For example, she said, one Malaysian firefly (Pteroptyx tener), famous for its synchronized flashing displays, needs mangroves and the plants they contain to breed but across Malaysia mangrove swamps have been converted into palm oil plantations and aquaculture farms.

More surprisingly, the researchers found that the use of artificial light at night, something that has grown exponentially over the past century, was the second most serious threat to the creatures.

Fireflies are facing extinction due to habitat loss, pesticides and artificial light
Fireflies are seen at a sanctuary conserved and protected by the National Forestry Commission near Nanacamilpa, Tlaxcala, Mexico on July 20, 2017.

Skyglow

Artificial light includes both direct lighting, such as street lights and commercial signs, and skyglow, a more diffuse illumination that spreads beyond urban centers and can be brighter than a full moon.

“In addition to disrupting natural biorhythms — including our own — light pollution really messes up firefly mating rituals,” said Avalon Owens, a PhD candidate in biology at Tufts and a co-author of the study, in a news release.

Many fireflies rely on bioluminescence — chemical reactions inside their bodies that allows them to light up — to find and attract mates, and too much artificial light can interfere with this courtship. Switching to energy efficient, overly bright LEDs is not helping, said Owens.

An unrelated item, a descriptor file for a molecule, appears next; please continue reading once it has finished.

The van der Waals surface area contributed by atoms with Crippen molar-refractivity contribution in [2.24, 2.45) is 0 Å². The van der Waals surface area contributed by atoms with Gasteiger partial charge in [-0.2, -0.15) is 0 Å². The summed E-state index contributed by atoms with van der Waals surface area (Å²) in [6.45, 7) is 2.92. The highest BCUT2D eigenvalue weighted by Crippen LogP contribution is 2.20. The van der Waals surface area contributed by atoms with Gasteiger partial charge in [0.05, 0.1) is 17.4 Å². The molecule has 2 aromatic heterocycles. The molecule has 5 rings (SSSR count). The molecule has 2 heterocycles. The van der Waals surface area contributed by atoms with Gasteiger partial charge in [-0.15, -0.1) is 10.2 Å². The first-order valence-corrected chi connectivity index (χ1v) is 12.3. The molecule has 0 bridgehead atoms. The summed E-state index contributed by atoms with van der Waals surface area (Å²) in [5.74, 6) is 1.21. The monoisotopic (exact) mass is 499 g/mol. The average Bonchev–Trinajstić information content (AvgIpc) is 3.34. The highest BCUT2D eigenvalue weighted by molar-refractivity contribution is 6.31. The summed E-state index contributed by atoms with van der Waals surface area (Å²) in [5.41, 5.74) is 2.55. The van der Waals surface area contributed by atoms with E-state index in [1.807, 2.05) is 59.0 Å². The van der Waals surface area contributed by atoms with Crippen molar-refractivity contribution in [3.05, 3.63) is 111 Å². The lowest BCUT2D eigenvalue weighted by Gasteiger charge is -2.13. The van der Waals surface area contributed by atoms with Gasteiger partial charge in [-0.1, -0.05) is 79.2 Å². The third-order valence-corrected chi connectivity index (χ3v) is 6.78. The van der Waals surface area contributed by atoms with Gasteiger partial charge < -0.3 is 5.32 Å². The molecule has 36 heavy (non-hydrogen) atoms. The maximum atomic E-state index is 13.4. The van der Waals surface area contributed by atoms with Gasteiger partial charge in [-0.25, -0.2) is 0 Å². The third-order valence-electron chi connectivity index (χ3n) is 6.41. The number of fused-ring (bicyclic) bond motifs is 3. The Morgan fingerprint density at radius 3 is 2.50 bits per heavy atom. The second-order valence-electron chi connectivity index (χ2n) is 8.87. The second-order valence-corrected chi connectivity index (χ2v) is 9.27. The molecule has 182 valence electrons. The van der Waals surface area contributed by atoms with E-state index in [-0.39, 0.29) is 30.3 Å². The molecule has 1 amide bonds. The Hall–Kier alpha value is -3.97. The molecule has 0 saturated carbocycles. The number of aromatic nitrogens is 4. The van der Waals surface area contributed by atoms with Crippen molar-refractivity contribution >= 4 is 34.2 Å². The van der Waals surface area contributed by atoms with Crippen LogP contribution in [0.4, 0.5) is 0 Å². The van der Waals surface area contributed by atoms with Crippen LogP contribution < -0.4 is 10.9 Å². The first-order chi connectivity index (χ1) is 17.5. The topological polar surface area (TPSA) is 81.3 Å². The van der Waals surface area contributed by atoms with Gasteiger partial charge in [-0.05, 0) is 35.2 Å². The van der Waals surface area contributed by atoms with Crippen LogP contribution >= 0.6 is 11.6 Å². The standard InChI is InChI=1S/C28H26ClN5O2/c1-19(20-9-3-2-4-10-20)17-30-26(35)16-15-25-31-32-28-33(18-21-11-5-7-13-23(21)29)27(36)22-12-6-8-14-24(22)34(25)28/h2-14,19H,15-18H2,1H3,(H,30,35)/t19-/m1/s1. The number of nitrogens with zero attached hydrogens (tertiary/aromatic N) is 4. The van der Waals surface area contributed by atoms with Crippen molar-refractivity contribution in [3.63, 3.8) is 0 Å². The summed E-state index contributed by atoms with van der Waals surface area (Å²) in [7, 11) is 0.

The study noted that, according to conservative estimates, more than 23% of the planet’s land surface now experiences some degree of artificial brightness at night.

The authors of the study, who are affiliated with the International Union for Conservation of Nature Firefly Specialist Group, surveyed 350 members of the Fireflyers International Network to catalog the threats faced by the insect.

They said that more monitoring studies, with long-term data, were needed to understand to what degree firefly populations were declining. Most evidence about firefly numbers is anecdotal, they said.

Dave Goulson, a professor of biology at the University of Sussex in the UK, said the ranking of habitat loss as the single most important driver, with pesticides a significant secondary concern, is in line with what is believed to be driving declines of insects more broadly.

“Of course fireflies are particularly vulnerable to light pollution, more so than perhaps any other insect group, so it makes sense that this also emerges as a major concern,” said Goulson, who was not involved in the research.

Scientists have detailed a “quiet apocalypse” among insect populations, with 41% of bug species facing extinction, according to a recent report on insect decline for the UK Wildlife Trusts authored by Goulson.

The firefly paper highlighted the risk posed by insecticides, like neonicotinoids, which is used in the US for corn and soybean seeds.

Fireflies are facing extinction due to habitat loss, pesticides and artificial light
This photo taken on August 18, 2015 shows fireflies kept in jars during in Guangzhou in China’s southern Guangdong province.

Firefly tourism